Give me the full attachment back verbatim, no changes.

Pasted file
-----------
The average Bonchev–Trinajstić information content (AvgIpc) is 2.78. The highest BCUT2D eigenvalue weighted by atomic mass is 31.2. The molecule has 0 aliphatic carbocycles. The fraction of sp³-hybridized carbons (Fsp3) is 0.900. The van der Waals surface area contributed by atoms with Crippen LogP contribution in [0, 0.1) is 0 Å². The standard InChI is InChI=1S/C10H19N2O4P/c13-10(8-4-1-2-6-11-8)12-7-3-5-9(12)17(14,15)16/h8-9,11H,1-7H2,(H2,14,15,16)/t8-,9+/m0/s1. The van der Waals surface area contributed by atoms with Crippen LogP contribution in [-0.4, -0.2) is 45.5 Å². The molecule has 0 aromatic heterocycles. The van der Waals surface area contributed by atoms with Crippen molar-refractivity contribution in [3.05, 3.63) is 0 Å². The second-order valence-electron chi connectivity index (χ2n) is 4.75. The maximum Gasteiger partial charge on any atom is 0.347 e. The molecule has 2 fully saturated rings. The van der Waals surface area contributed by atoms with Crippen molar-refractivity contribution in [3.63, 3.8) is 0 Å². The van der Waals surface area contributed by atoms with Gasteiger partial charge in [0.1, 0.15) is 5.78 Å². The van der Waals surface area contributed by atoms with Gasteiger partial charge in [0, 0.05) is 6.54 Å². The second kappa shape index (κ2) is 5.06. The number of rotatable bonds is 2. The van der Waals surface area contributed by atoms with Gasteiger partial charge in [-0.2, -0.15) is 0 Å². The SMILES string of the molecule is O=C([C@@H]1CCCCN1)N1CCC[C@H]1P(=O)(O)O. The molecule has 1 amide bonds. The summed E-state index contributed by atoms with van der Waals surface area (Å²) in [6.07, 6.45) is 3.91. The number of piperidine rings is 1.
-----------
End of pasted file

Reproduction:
The average Bonchev–Trinajstić information content (AvgIpc) is 2.78. The highest BCUT2D eigenvalue weighted by atomic mass is 31.2. The molecule has 0 aliphatic carbocycles. The fraction of sp³-hybridized carbons (Fsp3) is 0.900. The van der Waals surface area contributed by atoms with Crippen LogP contribution in [0, 0.1) is 0 Å². The standard InChI is InChI=1S/C10H19N2O4P/c13-10(8-4-1-2-6-11-8)12-7-3-5-9(12)17(14,15)16/h8-9,11H,1-7H2,(H2,14,15,16)/t8-,9+/m0/s1. The van der Waals surface area contributed by atoms with Crippen LogP contribution in [-0.4, -0.2) is 45.5 Å². The molecule has 0 aromatic heterocycles. The van der Waals surface area contributed by atoms with Crippen molar-refractivity contribution in [3.05, 3.63) is 0 Å². The second-order valence-electron chi connectivity index (χ2n) is 4.75. The maximum Gasteiger partial charge on any atom is 0.347 e. The molecule has 2 fully saturated rings. The van der Waals surface area contributed by atoms with Crippen molar-refractivity contribution in [3.63, 3.8) is 0 Å². The van der Waals surface area contributed by atoms with Gasteiger partial charge in [0.1, 0.15) is 5.78 Å². The van der Waals surface area contributed by atoms with Gasteiger partial charge in [0, 0.05) is 6.54 Å². The second kappa shape index (κ2) is 5.06. The number of rotatable bonds is 2. The van der Waals surface area contributed by atoms with Gasteiger partial charge in [-0.2, -0.15) is 0 Å². The SMILES string of the molecule is O=C([C@@H]1CCCCN1)N1CCC[C@H]1P(=O)(O)O. The molecule has 1 amide bonds. The summed E-state index contributed by atoms with van der Waals surface area (Å²) in [6.07, 6.45) is 3.91. The number of piperidine rings is 1.